Electric-vehicle startup Arrival is retreating from plans to build its vans in the UK, dealing another blow to Britain’s ambition to transition its manufacturing base to battery power.
Arrival ended last quarter with about $330 million on hand, as its plunging share price inhibited efforts to raise funds through at-the-market stock offerings.
With cash dwindling and its microfactory in Bicester, northwest of London, requiring significant investment to scale up production, the company announced plans Thursday to restructure its business to focus on making vans in Charlotte, North Carolina.
Founder and CEO Denis Sverdlov last month signaled Arrival’s interest in seizing on the climate bill signed by President Joe Biden, which supports investment in manufacturing EVs in the U.S. and subsidizes purchases of cars and commercial vehicles.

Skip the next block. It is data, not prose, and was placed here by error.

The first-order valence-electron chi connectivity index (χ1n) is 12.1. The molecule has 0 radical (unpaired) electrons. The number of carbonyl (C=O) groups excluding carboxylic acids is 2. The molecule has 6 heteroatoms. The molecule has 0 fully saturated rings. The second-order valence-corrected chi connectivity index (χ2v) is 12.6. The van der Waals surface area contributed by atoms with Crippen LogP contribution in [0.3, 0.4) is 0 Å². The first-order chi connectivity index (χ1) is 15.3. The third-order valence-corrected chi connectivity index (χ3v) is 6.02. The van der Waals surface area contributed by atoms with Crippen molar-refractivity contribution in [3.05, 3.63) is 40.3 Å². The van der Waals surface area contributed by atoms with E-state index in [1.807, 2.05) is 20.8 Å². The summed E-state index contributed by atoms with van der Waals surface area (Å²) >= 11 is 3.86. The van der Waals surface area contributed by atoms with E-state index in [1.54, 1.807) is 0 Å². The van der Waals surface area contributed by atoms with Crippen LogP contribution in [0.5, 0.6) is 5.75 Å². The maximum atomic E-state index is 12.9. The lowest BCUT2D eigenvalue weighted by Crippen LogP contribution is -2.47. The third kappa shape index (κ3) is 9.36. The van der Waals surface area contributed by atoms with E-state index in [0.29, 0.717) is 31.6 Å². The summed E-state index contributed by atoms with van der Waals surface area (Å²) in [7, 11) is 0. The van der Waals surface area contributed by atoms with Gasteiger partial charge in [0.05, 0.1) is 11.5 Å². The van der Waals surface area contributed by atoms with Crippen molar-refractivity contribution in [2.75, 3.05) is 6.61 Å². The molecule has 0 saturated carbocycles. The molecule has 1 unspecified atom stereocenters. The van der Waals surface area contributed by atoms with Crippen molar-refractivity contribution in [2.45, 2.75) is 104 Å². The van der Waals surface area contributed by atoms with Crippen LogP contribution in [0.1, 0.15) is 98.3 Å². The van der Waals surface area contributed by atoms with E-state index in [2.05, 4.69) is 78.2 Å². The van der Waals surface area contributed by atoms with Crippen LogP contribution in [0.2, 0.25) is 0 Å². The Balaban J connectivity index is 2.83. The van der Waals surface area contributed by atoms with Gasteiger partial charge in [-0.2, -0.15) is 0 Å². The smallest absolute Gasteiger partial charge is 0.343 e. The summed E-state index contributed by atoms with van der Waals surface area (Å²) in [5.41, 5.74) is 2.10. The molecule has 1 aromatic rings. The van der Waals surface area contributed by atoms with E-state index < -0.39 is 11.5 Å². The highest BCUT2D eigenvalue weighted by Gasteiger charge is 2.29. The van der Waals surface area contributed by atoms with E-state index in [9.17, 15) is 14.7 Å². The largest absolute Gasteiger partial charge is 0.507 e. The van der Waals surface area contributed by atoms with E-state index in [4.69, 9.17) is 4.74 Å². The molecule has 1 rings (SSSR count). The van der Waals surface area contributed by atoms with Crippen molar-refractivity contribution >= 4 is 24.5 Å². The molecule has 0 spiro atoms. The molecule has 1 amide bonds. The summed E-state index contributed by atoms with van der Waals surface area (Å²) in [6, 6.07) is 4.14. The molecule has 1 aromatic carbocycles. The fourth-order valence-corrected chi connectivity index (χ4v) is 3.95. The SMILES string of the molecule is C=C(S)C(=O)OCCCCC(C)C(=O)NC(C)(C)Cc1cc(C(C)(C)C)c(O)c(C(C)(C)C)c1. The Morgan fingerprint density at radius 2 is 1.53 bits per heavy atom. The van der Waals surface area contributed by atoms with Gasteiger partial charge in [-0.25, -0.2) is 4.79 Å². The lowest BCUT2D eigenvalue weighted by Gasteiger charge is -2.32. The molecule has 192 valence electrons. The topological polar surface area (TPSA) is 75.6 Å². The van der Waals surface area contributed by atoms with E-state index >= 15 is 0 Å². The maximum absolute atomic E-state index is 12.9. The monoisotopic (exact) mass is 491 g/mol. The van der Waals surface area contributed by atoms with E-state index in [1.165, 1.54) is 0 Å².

Arrival's earlier plan had been to deliver its first vans to UK customers this year, then launch its Charlotte microfactory in 2023.
The change in strategy will have a “sizable” affect on Arrival’s workforce, particularly in Britain, the company said in a statement.
Roughly 1,000 of the more than 2,000 people employed as of August were in the UK.
Arrival’s announcement follows BMW’s decision to build its new-generation electric Minis in China with Great Wall instead of at Mini's home plant in Oxford, central England.
Bloomberg News reported earlier this month that cash-strapped battery hopeful Britishvolt has been in discussions about selling its main factory site to Slovak startup Inobat.
Arrival listed in the U.S. through a reverse merger with a special purpose acquisition company last year. Its shares have plummeted 90 percent this year.